Oh, you can still be friends many would argue. No, we can’t. We can be friendly, civil, supportive and even loving towards each other. But we can never be friends. She will never be the one I call anymore when something good or bad happens to me. She will no longer be the person who I dream about taking along when I see an advertisement for a fabulous trip. A trip to someplace I know we both would have loved to have gone to together one time in another life.
We won’t hang out, shoot the breeze or do anything that friends really do and that’s too bad. Because our love affair was built on friendship. One that started by us talking about everything under the sun and moon till all hours of the night. This just days after she moved into my house as a tenant. A house she made into a home, simply by her presence. I have had and will have many friends, but I’ve never had another friend like she was and that’s tough to stop mourning.
- Our marriage
This is very different from the death of our love affair. Every time I see a movie where there is a couple who has been together for a long time, I feel sadness that I will never have that. Every time I read something about the wonderfulness of having shared a lifetime together, I mourn that I won’t get to experience that. Now, at 54, I still have many great years ahead of me. After all, 50 is the new 30. But, factor in that anyone I meet now will have her own past. Probably her own children. And, certainly, her own dreams that were also destroyed and it simply will not be like I had hoped when I said: “I do.”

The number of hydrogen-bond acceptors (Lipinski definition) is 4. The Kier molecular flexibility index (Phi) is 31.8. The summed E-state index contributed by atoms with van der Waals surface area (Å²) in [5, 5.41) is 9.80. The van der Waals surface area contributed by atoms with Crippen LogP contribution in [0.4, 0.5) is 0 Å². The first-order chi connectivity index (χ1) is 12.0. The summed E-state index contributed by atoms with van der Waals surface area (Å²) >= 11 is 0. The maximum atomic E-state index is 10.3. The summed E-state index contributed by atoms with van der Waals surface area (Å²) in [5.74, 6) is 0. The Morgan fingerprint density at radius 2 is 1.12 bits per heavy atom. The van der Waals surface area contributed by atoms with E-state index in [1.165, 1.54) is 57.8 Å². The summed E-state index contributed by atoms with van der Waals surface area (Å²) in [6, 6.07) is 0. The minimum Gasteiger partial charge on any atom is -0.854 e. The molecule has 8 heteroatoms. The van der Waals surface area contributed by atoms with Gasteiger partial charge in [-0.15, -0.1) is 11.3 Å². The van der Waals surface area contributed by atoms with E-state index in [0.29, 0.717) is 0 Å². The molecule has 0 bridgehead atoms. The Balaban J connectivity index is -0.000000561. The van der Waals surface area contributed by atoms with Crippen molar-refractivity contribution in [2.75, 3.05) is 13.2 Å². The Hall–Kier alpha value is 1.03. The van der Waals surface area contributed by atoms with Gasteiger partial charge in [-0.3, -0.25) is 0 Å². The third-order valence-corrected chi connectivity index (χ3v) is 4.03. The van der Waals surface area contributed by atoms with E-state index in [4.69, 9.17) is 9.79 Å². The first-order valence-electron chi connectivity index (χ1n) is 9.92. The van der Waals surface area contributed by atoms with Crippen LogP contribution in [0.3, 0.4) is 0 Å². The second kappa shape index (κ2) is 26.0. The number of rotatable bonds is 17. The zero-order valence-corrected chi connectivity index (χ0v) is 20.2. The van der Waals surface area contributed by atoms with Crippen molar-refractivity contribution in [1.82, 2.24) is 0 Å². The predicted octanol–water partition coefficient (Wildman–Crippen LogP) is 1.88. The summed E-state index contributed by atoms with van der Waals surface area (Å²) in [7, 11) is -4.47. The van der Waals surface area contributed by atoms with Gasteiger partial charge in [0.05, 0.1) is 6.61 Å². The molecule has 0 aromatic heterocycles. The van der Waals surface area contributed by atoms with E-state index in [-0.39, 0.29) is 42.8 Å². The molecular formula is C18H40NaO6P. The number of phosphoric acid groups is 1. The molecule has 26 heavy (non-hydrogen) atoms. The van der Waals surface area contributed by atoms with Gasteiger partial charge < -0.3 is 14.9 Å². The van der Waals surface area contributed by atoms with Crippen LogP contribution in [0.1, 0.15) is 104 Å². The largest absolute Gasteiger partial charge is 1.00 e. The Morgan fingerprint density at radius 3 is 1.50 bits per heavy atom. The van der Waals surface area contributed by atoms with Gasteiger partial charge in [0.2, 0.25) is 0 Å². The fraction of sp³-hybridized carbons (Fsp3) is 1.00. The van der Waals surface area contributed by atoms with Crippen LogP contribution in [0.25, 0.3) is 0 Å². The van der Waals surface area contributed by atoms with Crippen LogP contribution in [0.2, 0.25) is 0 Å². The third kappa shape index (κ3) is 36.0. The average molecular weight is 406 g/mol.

Someone I meet and fall in love with will build new dreams of course. We will create a new life together. I have no doubt that it will be wonderful in its own right but that doesn’t diminish the mourning right now. That doesn’t stop the pangs of emptiness or regret or thoughts of ‘what if’ or ‘if only.’ Those are all parts of mourning a divorce that often get neglected.
Where am I now?
I wrote this a few years back and have updated it to make it more current. It conveys a sadness that I have accepted and allowed to flow through me. Today I lead a life I’m happier with than ever. It’s not all gloom and doom. It never was but, recalling this I always feel a bit melancholic.
Men feel this pain too
I’m now a coach for men who have or who are going through something similar. Men suffer emotionally too when our marriages end. It was through working with my own coach I got past all of the sadness. The sadness that is created when one mourns. It’s changed my life and my mission now is to do the same for others.
I’ve written this for all of us. I wanted to place this issue front and center. For you, for me and for everyone else who has ever felt an emptiness inside after a divorce that they just couldn’t put their finger on.
This article is for you. It’s for us.
Neal Greenspan is a men’s coach at The Exceptional Man. He helps men through the darkest times of their lives. His guidance lifts them to a life they can’t imagine in their current state. A life of happiness, joy and love. If you’d like to get in touch with him, fill out the contact form here.
As seen on The Good Men Project!